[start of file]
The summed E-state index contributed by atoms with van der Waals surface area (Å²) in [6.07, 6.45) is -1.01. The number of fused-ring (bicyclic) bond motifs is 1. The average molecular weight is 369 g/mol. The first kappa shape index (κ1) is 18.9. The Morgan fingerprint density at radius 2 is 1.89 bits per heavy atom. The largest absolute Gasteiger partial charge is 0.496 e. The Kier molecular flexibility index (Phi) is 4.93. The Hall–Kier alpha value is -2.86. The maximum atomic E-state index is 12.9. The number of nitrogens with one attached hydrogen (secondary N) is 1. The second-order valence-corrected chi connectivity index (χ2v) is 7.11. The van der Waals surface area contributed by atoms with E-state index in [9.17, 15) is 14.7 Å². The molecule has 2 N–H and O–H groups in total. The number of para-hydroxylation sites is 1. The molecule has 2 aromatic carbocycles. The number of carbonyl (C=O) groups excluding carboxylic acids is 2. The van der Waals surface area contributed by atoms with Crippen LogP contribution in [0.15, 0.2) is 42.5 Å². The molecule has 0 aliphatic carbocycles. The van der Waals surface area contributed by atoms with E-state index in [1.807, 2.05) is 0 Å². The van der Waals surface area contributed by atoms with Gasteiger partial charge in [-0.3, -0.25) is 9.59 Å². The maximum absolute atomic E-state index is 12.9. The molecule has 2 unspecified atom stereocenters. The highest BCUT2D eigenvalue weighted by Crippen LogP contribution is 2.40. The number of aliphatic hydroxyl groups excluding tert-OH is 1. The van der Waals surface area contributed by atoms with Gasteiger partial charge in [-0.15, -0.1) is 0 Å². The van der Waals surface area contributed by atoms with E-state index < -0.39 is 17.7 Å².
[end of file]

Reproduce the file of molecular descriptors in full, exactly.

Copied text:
The summed E-state index contributed by atoms with van der Waals surface area (Å²) in [6.07, 6.45) is -1.01. The number of fused-ring (bicyclic) bond motifs is 1. The average molecular weight is 369 g/mol. The first kappa shape index (κ1) is 18.9. The Morgan fingerprint density at radius 2 is 1.89 bits per heavy atom. The largest absolute Gasteiger partial charge is 0.496 e. The Kier molecular flexibility index (Phi) is 4.93. The Hall–Kier alpha value is -2.86. The maximum atomic E-state index is 12.9. The number of nitrogens with one attached hydrogen (secondary N) is 1. The second-order valence-corrected chi connectivity index (χ2v) is 7.11. The van der Waals surface area contributed by atoms with E-state index in [9.17, 15) is 14.7 Å². The molecule has 2 N–H and O–H groups in total. The number of para-hydroxylation sites is 1. The molecule has 2 aromatic carbocycles. The number of carbonyl (C=O) groups excluding carboxylic acids is 2. The van der Waals surface area contributed by atoms with Crippen LogP contribution in [0.15, 0.2) is 42.5 Å². The molecule has 0 aliphatic carbocycles. The van der Waals surface area contributed by atoms with E-state index in [1.807, 2.05) is 0 Å². The van der Waals surface area contributed by atoms with Gasteiger partial charge in [-0.3, -0.25) is 9.59 Å². The maximum absolute atomic E-state index is 12.9. The molecule has 2 unspecified atom stereocenters. The highest BCUT2D eigenvalue weighted by Crippen LogP contribution is 2.40. The number of aliphatic hydroxyl groups excluding tert-OH is 1. The van der Waals surface area contributed by atoms with Gasteiger partial charge in [-0.15, -0.1) is 0 Å². The van der Waals surface area contributed by atoms with E-state index < -0.39 is 17.7 Å².